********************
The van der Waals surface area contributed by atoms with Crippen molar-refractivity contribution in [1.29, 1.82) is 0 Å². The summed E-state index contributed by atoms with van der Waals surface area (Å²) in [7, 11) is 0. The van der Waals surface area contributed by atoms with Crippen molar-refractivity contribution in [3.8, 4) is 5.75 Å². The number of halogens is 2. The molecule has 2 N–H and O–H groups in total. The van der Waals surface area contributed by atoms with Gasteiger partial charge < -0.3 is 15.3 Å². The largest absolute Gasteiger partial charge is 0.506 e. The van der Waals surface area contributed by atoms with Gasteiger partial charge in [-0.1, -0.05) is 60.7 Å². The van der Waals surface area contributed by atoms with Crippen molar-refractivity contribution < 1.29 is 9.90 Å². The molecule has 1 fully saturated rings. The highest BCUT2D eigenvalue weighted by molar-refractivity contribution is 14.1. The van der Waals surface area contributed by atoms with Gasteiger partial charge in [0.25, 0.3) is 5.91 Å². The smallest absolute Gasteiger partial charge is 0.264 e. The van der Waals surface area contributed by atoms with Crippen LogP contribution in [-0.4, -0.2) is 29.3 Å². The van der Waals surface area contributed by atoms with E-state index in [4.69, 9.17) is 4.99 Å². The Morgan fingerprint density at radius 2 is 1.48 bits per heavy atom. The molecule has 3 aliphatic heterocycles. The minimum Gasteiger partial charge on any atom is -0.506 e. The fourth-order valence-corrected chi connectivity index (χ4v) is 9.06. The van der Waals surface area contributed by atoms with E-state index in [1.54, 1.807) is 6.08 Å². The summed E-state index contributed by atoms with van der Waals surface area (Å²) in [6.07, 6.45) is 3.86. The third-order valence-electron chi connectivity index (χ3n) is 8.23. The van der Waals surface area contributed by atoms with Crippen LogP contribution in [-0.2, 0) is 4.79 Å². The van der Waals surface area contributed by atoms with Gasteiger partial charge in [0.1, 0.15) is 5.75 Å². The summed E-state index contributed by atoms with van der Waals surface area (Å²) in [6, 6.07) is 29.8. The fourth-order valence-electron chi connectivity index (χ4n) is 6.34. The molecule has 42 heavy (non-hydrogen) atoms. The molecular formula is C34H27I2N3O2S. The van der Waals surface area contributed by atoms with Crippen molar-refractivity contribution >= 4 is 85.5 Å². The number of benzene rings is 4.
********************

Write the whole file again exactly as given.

The van der Waals surface area contributed by atoms with Crippen molar-refractivity contribution in [1.29, 1.82) is 0 Å². The summed E-state index contributed by atoms with van der Waals surface area (Å²) in [7, 11) is 0. The van der Waals surface area contributed by atoms with Crippen molar-refractivity contribution in [3.8, 4) is 5.75 Å². The number of halogens is 2. The molecule has 2 N–H and O–H groups in total. The van der Waals surface area contributed by atoms with Gasteiger partial charge < -0.3 is 15.3 Å². The largest absolute Gasteiger partial charge is 0.506 e. The van der Waals surface area contributed by atoms with Gasteiger partial charge in [-0.1, -0.05) is 60.7 Å². The van der Waals surface area contributed by atoms with Crippen molar-refractivity contribution < 1.29 is 9.90 Å². The molecule has 1 fully saturated rings. The highest BCUT2D eigenvalue weighted by molar-refractivity contribution is 14.1. The van der Waals surface area contributed by atoms with Gasteiger partial charge in [0.25, 0.3) is 5.91 Å². The smallest absolute Gasteiger partial charge is 0.264 e. The van der Waals surface area contributed by atoms with Crippen LogP contribution in [-0.4, -0.2) is 29.3 Å². The van der Waals surface area contributed by atoms with E-state index in [4.69, 9.17) is 4.99 Å². The Morgan fingerprint density at radius 2 is 1.48 bits per heavy atom. The molecule has 3 aliphatic heterocycles. The minimum Gasteiger partial charge on any atom is -0.506 e. The fourth-order valence-corrected chi connectivity index (χ4v) is 9.06. The van der Waals surface area contributed by atoms with E-state index in [1.54, 1.807) is 6.08 Å². The summed E-state index contributed by atoms with van der Waals surface area (Å²) in [6.07, 6.45) is 3.86. The third-order valence-electron chi connectivity index (χ3n) is 8.23. The van der Waals surface area contributed by atoms with Crippen LogP contribution in [-0.2, 0) is 4.79 Å². The van der Waals surface area contributed by atoms with Gasteiger partial charge in [0.1, 0.15) is 5.75 Å². The summed E-state index contributed by atoms with van der Waals surface area (Å²) in [6, 6.07) is 29.8. The fourth-order valence-electron chi connectivity index (χ4n) is 6.34. The molecule has 42 heavy (non-hydrogen) atoms. The molecular formula is C34H27I2N3O2S. The van der Waals surface area contributed by atoms with Crippen molar-refractivity contribution >= 4 is 85.5 Å². The number of benzene rings is 4.